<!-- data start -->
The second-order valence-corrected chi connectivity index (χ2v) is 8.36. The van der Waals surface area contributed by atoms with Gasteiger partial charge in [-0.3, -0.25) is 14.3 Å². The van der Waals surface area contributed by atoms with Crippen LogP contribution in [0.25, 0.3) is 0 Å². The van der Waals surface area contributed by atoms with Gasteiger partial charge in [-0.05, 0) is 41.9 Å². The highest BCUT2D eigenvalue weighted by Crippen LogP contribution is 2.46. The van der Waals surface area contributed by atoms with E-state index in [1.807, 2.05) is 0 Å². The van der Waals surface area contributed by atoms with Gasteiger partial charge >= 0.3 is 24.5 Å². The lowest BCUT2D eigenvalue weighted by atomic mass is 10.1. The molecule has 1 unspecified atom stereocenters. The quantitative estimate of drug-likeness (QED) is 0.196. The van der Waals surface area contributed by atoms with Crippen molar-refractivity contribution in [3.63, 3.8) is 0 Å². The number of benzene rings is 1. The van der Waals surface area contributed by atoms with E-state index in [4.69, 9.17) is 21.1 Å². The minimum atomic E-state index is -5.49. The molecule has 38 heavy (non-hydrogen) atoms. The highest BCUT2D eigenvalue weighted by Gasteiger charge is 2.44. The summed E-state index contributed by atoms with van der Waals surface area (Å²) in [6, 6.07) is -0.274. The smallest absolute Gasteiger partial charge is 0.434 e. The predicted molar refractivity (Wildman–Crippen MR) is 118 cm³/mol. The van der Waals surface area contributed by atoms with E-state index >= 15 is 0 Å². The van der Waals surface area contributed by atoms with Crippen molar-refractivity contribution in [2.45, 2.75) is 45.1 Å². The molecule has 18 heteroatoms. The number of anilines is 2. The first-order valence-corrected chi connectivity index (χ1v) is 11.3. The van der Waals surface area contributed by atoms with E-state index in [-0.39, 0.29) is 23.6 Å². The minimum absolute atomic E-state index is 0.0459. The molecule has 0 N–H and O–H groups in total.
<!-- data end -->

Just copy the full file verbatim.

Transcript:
The second-order valence-corrected chi connectivity index (χ2v) is 8.36. The van der Waals surface area contributed by atoms with Gasteiger partial charge in [-0.3, -0.25) is 14.3 Å². The van der Waals surface area contributed by atoms with Crippen LogP contribution in [0.25, 0.3) is 0 Å². The van der Waals surface area contributed by atoms with Gasteiger partial charge in [-0.05, 0) is 41.9 Å². The highest BCUT2D eigenvalue weighted by Crippen LogP contribution is 2.46. The van der Waals surface area contributed by atoms with E-state index in [1.807, 2.05) is 0 Å². The van der Waals surface area contributed by atoms with Gasteiger partial charge >= 0.3 is 24.5 Å². The lowest BCUT2D eigenvalue weighted by atomic mass is 10.1. The molecule has 1 unspecified atom stereocenters. The quantitative estimate of drug-likeness (QED) is 0.196. The van der Waals surface area contributed by atoms with Crippen molar-refractivity contribution in [3.63, 3.8) is 0 Å². The number of benzene rings is 1. The van der Waals surface area contributed by atoms with E-state index in [4.69, 9.17) is 21.1 Å². The minimum atomic E-state index is -5.49. The molecule has 38 heavy (non-hydrogen) atoms. The highest BCUT2D eigenvalue weighted by Gasteiger charge is 2.44. The summed E-state index contributed by atoms with van der Waals surface area (Å²) in [6, 6.07) is -0.274. The smallest absolute Gasteiger partial charge is 0.434 e. The predicted molar refractivity (Wildman–Crippen MR) is 118 cm³/mol. The van der Waals surface area contributed by atoms with E-state index >= 15 is 0 Å². The van der Waals surface area contributed by atoms with Crippen molar-refractivity contribution in [2.45, 2.75) is 45.1 Å². The molecule has 18 heteroatoms. The number of anilines is 2. The first-order valence-corrected chi connectivity index (χ1v) is 11.3. The van der Waals surface area contributed by atoms with E-state index in [-0.39, 0.29) is 23.6 Å². The minimum absolute atomic E-state index is 0.0459. The molecule has 0 N–H and O–H groups in total.